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Storm heads to plains after hammering Colo.

A powerful snowstorm is slowly moving out of Colorado after causing traffic accidents and airport disruptions,  and trudging toward Nebraska and Kansas, causing blizzard-like conditions.
Western Storm
A truck driver walks along a row of stranded trucks on Interstate 25 in Cheyenne, Wyo., on Thursday.Michael Smith / AP
/ Source: The Associated Press

A powerful autumn snowstorm slowly moved out of Colorado Thursday and trudged toward Nebraska and Kansas, causing blizzard-like conditions on the eastern plains and leaving in its wake treacherous roads and canceled flights at Denver's airport.

The storm dropped more than 3 feet of snow in areas of the foothills west of Denver and closed schools and businesses. Roads across the region remained snowpacked and icy, shutting down the Mount Rushmore National Memorial in western South Dakota.

"Big storms like these, they seem to come around every 10 to 12 years," said Kyle Fredin, a National Weather Service meteorologist.

The storm also spread a blanket of white from northern Utah's Wasatch Front to western Nebraska's northern border with South Dakota.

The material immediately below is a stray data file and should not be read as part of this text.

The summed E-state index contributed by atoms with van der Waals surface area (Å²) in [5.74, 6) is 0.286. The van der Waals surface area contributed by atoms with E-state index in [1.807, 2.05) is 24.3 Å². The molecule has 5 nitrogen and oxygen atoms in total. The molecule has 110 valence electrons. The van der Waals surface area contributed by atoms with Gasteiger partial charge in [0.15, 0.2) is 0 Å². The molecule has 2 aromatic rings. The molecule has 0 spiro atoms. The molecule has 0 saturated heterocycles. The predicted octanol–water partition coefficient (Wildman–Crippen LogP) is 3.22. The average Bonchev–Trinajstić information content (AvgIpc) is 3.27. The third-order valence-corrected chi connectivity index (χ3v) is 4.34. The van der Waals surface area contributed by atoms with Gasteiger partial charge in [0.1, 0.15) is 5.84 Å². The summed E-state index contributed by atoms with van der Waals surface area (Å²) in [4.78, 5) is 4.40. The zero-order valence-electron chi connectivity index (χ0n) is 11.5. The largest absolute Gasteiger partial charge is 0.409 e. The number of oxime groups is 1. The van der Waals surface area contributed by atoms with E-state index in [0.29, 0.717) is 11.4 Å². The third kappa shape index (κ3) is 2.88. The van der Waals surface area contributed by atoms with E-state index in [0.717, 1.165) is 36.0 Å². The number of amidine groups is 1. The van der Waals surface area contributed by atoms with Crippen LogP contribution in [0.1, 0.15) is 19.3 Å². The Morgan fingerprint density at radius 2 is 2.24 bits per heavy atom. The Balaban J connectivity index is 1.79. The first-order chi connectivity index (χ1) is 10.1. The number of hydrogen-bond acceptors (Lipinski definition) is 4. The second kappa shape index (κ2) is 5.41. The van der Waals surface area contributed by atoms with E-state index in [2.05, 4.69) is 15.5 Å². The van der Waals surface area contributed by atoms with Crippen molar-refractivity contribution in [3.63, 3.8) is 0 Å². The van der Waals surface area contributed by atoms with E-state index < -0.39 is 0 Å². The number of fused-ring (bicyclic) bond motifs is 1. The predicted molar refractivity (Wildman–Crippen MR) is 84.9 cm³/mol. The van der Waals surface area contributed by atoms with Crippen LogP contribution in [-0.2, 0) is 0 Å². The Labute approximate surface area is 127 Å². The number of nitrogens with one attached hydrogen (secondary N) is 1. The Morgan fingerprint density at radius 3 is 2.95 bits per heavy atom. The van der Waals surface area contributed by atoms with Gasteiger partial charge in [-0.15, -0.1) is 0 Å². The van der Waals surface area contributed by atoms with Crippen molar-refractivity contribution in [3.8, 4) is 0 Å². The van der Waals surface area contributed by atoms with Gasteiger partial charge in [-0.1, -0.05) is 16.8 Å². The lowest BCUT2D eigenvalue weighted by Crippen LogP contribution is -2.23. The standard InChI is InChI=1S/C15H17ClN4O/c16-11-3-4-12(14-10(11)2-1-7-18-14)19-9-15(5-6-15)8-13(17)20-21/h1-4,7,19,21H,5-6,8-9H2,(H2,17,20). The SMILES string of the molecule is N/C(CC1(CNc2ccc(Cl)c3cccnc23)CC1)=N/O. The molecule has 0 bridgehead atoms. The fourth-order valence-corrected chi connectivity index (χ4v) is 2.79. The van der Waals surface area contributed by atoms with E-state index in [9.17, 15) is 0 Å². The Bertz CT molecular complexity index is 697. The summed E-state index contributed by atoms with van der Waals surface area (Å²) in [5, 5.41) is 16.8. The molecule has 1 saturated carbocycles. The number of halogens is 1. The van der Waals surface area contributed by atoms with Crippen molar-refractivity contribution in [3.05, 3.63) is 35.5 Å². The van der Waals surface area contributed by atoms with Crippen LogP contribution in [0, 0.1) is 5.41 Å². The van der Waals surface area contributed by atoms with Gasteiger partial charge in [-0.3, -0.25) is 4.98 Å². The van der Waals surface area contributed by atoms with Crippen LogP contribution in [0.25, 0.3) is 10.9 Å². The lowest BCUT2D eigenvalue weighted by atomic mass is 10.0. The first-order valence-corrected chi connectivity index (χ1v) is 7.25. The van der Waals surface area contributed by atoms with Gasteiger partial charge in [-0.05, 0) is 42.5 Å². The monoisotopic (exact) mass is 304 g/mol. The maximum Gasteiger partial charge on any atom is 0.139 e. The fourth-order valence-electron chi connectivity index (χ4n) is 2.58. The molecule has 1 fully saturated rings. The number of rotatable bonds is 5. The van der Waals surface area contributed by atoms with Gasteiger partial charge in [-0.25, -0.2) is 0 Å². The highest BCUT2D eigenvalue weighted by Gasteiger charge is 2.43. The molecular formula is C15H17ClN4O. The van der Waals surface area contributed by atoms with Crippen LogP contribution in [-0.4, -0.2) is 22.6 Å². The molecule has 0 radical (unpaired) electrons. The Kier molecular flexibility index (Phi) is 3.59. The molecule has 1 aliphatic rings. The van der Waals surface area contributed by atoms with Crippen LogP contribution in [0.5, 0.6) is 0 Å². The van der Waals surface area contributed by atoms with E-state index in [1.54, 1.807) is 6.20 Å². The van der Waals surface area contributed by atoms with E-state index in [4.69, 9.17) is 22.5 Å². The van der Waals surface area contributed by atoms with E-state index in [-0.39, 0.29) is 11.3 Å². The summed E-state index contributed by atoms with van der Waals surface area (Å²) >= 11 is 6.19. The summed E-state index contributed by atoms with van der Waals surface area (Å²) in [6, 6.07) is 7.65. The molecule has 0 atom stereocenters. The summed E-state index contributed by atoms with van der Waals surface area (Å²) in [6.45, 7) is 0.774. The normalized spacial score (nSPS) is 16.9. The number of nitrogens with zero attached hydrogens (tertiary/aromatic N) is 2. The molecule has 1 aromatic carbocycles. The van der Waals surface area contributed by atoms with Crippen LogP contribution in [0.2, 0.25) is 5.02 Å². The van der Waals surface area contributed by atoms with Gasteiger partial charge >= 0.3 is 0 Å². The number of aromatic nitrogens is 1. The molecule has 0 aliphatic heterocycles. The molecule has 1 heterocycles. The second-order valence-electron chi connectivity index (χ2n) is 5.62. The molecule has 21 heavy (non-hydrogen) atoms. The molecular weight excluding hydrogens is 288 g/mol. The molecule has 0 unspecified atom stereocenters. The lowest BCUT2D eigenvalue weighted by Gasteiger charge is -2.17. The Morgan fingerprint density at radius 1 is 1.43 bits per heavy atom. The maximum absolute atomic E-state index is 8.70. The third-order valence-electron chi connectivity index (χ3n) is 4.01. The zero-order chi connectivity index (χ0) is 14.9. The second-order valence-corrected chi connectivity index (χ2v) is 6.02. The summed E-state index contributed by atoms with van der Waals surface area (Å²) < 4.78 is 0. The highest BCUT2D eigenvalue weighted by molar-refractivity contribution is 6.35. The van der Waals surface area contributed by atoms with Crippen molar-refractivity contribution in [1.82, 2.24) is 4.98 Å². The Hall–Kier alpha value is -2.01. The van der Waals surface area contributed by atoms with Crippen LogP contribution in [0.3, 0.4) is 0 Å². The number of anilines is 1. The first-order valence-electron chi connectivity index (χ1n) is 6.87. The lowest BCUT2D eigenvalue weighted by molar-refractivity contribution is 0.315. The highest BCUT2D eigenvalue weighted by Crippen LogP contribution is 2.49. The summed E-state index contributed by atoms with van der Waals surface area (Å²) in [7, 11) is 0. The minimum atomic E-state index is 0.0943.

At Denver International Airport, United Airlines, the dominant carrier there with about 400 flights per day, canceled about half its flights to prevent delays and cancellations from spilling over into the next day, spokesman Charlie Hobart said.

Denver-based Frontier Airlines said it canceled 19 flights in and out of Denver, and some flights were delayed by up to four hours.

Airport spokesman Chuck Cannon said crews were using 174 pieces of snow-removal equipment to keep runways and taxiways clear as they dealt with severe wind gusts. Cannon said two departure and two arrival runways were open.

"We're at the mercy of airport conditions at DIA this morning and hope they can recover sufficiently to help us avoid further flight cancellations today," Frontier said early Thursday on its Web site. Frontier said later that conditions at the airport were improving, and although delays were still expected, they hoped to operate the remainder of the day's flights.

The area around the airport received between 11 and 16 inches of snow, the weather service said.

The forecast in Denver Friday called for sunny skies in the afternoon with highs in the upper 30s.

Many schools in metro Denver remained closed Thursday, but the University of Colorado in Boulder and Colorado State University in Fort Collins, where 17.5 inches fell, decided to reopen, a day after sending students home early.

The snow and chilly weather didn't deter people from the prospect of free chicken. More than 100 people camped outside a new Chick-fil-A restaurant in Fort Collins for a chance to win a year's worth of free chicken meals on Thursday morning. They huddled around propane heaters supplied by the store and were invited inside for hot chocolate and cookies just before bedding down in sleeping bags and tents.

Parts of interstates are shut down